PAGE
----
Tag Archive for Visual C++ 2017

Visual Studio 2017 version 15.8 Preview 3 Released

On June 26, 2018, Microsoft released version 15.8 Preview 3 of Visual Studio 2017. Read the announcement here. A few points worth mentioning:

  • Project Loading: Visual Studio version 15.8 Preview 3 brings faster project reloads for all types of projects. Benefits are huge – project unload and reload that used to take more than a minute for large solutions now takes just a few seconds.
  • C++ Templates IntelliSense: Visual Studio 2017 version 15.8 Preview 3 brings IntelliSense for Templates.
  • C++ Refactoring: A new quick-fix lightbulb to convert basic macros to constexpr as a new tool to modernize your C++ code.
  • Improvements for the C++ code analysis tools.
  • C++ Standards: A new, experimental, token-based preprocessor that conforms to C++11 standards (including C99 preprocessor features), enabled with /experimental:preprocessor switch.

Also interesting to know, since 15.7, Visual C++ conforms with the C++ Standard. Read more about this here.

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C++17: Attributes

C++17 introduces three new code attributes:

  • [[fallthrough]]
  • [[maybe_unused]]
  • [[nodiscard]]

The first one was discussed in detail in my C++17: Fallthrough in switch statements blog post. The others are briefly explained below.

[[maybe_unused]]

This attribute can be used to mark variables or functions that might be unused to avoid the compiler from generating a warning for such variables and functions.

For example, suppose you have code as follows:

bool DoSomething()
{
    // ... do something ...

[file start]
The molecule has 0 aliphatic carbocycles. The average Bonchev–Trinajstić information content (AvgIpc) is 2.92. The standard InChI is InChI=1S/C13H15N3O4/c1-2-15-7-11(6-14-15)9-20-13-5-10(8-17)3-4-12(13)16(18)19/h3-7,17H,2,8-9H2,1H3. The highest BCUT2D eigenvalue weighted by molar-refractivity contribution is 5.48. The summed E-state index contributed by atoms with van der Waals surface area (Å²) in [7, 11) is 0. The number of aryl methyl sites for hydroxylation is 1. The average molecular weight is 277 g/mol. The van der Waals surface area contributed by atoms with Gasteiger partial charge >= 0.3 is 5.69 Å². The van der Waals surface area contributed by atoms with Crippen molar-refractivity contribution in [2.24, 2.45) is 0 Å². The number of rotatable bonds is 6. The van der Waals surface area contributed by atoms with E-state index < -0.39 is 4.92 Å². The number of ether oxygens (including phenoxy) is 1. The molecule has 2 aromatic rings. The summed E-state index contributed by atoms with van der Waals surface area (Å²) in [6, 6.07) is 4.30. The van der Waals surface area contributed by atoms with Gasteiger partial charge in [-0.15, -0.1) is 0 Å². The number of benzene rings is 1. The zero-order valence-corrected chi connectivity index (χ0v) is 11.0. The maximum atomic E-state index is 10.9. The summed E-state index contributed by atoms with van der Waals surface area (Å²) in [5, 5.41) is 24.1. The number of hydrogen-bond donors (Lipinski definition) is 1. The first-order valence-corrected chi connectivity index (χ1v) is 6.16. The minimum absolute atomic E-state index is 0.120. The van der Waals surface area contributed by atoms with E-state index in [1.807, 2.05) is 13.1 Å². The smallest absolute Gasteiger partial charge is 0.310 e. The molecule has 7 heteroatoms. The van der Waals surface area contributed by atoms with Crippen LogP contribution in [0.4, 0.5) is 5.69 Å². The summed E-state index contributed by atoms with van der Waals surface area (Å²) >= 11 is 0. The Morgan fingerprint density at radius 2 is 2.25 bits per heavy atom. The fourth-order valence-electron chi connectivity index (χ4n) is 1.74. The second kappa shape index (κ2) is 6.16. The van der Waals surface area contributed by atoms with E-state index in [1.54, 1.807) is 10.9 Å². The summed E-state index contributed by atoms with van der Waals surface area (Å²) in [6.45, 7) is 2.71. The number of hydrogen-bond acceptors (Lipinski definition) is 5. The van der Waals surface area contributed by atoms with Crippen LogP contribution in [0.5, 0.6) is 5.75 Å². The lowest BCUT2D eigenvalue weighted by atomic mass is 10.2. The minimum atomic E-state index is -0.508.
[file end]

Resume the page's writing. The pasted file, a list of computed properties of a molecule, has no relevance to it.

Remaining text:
return true;
}

int main()
{
    bool result = DoSomething();
    assert(result);
}

When you build a release build of your code, the assert() macro becomes a no-operation. As such, in release builds, the result variable is unused, while in debug you need the result variable for the assert(). To avoid the compiler warning, use the [[maybe_unused]] attribute as follows:

int main()
{
    [[maybe_unused]] bool result = DoSomething();
    assert(result);
}

This attribute can also be used on functions. Maybe you have a function that is only executed in debug. In such a case, you can mark the function with the attribute. For example:

static bool OnlyUsedInDebug() { return true; }

int main()
{
    assert(OnlyUsedInDebug());
}

When compiling with gcc, the compiler gives the following warning:

warning: ‘bool OnlyUsedInDebug()’ defined but not used [-Wunused-function]

The avoid this warning, use [[maybe_unused]]:

[[maybe_unused]] static bool OnlyUsedInDebug() { return true; }

[[nodiscard]]

This attribute can be used to make sure the caller of a function does not just discard the return value of that function. For example:

bool DoSomething() { return true; }

int main()
{
    DoSomething();
}

The user is not doing anything with the return value of the DoSomething() function, but the compiler will not give any warning about this. Now, the following code adds the [[nodiscard]] attribute:

[[nodiscard]] bool DoSomething() { return true; }

When you try to call it as in the previous main() function, the compiler will complain with something as follows:

warning C4834: discarding return value of function with ‘nodiscard’ attribute

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C++17: std::string_view

If you have to write a function that accepts a string, what type of parameter will you use? You have a couple of choices:

  • const std::string&: downside is that whenever you call the function, an std::string is expected. If you pass a const char*, an std::string instance will be created implicitly for you.
  • const char*: downside is that if your caller has an std::string, they will have to use c_str() on it to pass a const char* to your function.
  • A const char* overload and a const std::string& overload: downside is that you have to implement two functions. This solution quickly becomes unwieldy if you are writing a method that accepts more than one string as parameter. For example, suppose your method requires two strings as parameters. If you want to overload the method to provide all possible combinations of input argument types, then you end up writing four versions: (const char*, const char*), (const char*, const string&), (const string&, const char*), and (const string&, const string&). This only becomes worse with even more string parameters.